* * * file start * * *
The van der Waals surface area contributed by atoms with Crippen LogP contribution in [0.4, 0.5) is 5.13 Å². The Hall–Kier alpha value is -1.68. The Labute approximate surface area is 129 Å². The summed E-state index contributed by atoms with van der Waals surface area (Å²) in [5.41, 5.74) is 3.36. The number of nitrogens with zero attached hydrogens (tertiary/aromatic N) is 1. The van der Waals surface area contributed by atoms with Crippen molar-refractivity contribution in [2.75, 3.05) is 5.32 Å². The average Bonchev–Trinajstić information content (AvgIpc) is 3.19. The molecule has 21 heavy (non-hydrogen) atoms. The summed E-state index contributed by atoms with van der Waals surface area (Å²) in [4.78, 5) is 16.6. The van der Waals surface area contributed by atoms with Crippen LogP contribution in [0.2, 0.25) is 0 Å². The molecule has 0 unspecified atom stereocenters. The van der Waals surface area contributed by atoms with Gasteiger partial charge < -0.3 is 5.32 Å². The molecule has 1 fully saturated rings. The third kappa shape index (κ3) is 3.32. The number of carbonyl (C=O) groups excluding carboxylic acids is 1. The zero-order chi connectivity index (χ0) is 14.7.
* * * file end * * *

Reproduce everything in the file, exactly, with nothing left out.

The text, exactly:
The van der Waals surface area contributed by atoms with Crippen LogP contribution in [0.4, 0.5) is 5.13 Å². The Hall–Kier alpha value is -1.68. The Labute approximate surface area is 129 Å². The summed E-state index contributed by atoms with van der Waals surface area (Å²) in [5.41, 5.74) is 3.36. The number of nitrogens with zero attached hydrogens (tertiary/aromatic N) is 1. The van der Waals surface area contributed by atoms with Crippen molar-refractivity contribution in [2.75, 3.05) is 5.32 Å². The average Bonchev–Trinajstić information content (AvgIpc) is 3.19. The molecule has 21 heavy (non-hydrogen) atoms. The summed E-state index contributed by atoms with van der Waals surface area (Å²) in [4.78, 5) is 16.6. The van der Waals surface area contributed by atoms with Crippen LogP contribution in [0.2, 0.25) is 0 Å². The molecule has 0 unspecified atom stereocenters. The van der Waals surface area contributed by atoms with Gasteiger partial charge < -0.3 is 5.32 Å². The molecule has 1 fully saturated rings. The third kappa shape index (κ3) is 3.32. The number of carbonyl (C=O) groups excluding carboxylic acids is 1. The zero-order chi connectivity index (χ0) is 14.7.